Deputy Aodhán Ó Ríordáin: I thank the Minister of State for his reply and I thank the Ceann Comhairle for allowing this matter to be raised. I have some questions about how the OPW is assessing climatory change and the risk of flooding in the future.
I am delighted to note the level of investment at a national level. I know he joins with me in sympathising with residents who are concerned about weather reports. I ask the Minister of State to provide an update on his discussions with the Irish Insurance Federation regarding the difficulties in obtaining house insurance experienced by residents whose homes have been affected by flooding.
Deputy Brian Hayes: I thank Deputy Ó Ríordáin for raising this very important matter.
I understand the heightened state of fear that exists particularly along the east coast, given the substantial rainfall expected over the next few days and given that last October, this city experienced a flooding calamity in various parts of the city. People are understandably frightened. I wish to assure the Deputy, however, that the Dublin city authorities have taken a number of actions to deal with the situation. There have been recent inspections of all river schemes to ensure drainage systems are operating fully. Closed circuit television systems are used to identify problems in the city. The roads department is monitoring the network and will mobilise if necessary. Dublin fire brigade is on hand to respond if required. Additional staff have been placed on standby. We have learned lessons from the events of last year. Local authorities in Dublin and elsewhere have been working with the Government to prepare an immediate response if this is required.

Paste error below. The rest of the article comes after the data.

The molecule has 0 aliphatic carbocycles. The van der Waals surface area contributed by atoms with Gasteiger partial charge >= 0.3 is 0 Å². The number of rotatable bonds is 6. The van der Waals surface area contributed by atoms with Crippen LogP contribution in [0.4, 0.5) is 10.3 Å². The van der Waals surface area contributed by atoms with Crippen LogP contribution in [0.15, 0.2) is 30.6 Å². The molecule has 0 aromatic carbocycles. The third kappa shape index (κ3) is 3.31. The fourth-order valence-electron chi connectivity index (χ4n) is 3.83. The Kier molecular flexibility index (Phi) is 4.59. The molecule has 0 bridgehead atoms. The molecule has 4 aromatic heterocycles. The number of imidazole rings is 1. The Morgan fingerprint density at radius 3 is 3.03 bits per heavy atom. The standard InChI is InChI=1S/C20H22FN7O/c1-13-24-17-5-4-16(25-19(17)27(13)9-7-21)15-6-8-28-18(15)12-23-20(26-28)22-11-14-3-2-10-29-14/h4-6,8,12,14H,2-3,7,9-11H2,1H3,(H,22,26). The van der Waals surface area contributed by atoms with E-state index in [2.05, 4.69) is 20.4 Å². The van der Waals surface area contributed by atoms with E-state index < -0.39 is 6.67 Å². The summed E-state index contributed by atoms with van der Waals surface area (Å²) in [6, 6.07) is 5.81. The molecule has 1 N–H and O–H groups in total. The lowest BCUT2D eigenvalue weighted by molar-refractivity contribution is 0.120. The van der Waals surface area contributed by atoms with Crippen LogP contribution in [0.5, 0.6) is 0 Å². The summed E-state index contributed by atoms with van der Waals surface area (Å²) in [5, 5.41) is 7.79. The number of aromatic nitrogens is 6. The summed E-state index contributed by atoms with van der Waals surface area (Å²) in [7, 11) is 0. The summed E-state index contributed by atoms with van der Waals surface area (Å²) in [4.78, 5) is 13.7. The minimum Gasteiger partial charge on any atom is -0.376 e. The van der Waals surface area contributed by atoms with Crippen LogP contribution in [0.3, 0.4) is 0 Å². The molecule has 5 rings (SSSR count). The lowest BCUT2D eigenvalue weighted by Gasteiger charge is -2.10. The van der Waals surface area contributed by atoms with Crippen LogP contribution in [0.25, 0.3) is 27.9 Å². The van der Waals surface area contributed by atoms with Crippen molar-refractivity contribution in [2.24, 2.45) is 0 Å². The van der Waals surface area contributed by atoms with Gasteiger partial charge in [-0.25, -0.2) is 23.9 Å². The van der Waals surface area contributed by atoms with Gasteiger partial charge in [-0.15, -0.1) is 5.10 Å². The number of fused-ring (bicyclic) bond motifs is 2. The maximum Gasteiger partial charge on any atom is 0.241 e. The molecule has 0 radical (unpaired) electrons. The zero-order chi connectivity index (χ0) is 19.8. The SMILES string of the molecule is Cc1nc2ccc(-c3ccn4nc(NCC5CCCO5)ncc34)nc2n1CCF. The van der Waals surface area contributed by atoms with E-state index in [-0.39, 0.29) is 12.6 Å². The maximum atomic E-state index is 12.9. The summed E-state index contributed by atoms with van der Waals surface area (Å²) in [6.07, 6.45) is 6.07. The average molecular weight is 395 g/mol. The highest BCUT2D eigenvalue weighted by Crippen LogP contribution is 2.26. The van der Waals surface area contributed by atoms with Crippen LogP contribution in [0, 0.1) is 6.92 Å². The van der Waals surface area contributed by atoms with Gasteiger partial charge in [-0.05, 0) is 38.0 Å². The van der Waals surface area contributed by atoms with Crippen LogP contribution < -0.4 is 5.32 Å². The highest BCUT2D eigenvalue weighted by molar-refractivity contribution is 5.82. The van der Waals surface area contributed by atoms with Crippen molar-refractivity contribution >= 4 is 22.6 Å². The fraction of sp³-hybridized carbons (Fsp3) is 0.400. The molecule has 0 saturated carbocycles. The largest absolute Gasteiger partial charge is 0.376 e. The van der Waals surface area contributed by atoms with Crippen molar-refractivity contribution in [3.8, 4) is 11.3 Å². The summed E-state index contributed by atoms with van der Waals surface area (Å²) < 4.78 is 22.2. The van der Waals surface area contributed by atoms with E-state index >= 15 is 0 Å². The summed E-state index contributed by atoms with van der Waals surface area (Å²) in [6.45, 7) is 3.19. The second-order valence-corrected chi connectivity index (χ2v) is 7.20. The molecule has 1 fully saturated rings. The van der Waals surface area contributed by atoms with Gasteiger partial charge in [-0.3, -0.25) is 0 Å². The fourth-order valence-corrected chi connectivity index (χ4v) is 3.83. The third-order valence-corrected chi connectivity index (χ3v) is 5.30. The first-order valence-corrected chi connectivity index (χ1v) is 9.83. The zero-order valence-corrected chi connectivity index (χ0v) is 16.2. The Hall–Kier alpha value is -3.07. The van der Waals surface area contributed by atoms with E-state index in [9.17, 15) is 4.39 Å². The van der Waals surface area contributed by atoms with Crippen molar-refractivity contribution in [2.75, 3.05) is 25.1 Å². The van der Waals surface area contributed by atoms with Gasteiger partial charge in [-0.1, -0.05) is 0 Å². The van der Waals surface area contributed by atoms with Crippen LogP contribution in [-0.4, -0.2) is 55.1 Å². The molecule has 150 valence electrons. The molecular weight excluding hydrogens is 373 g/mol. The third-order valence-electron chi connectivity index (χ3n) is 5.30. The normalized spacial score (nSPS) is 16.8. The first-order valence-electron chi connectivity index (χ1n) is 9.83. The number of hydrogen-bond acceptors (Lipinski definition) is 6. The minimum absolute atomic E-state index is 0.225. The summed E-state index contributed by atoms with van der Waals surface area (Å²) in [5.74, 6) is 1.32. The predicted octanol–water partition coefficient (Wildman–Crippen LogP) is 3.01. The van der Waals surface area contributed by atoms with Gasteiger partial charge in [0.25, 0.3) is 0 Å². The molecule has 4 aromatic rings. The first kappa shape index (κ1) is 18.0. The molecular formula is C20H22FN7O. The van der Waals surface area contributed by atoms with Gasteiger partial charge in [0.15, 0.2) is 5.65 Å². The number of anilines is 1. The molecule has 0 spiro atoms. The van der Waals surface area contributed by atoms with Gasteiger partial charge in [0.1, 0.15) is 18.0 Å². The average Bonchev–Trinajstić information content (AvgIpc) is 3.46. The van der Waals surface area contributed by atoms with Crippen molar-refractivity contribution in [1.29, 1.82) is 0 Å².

The Deputy has raised the important issue of climate change. The CIFRAM study will identify 250 hot spots around the country which have experienced historic and more recent flooding. This study is mapping the entire country segmented into six regions. When this is completed we will be in a better position to use resources and to avoid the planning and development mistakes which were made in some of those flood plain areas.
In reply to the Deputy, I have had two meetings with the Irish Insurance Federation and I have instructed my officials and the Irish Insurance Federation to produce an agreement on first principles, particularly with regard to residents who do not have flood insurance but where a flood defence has subsequently been installed. This is not acceptable and I have made this patently clear to the insurers. I hope they will take this opportunity to reach an agreement with the Government on a set of guidelines and principles as has happened in other jurisdictions and with regard to expenditure and the completion of insurance premiums. If people cannot get insurance in areas where a flood defence has been installed, I want to know about it because the Irish Insurance Federation has informed me that insurers do not currently note a demand. Our hand will be strengthened by having more information when negotiating with the insurers.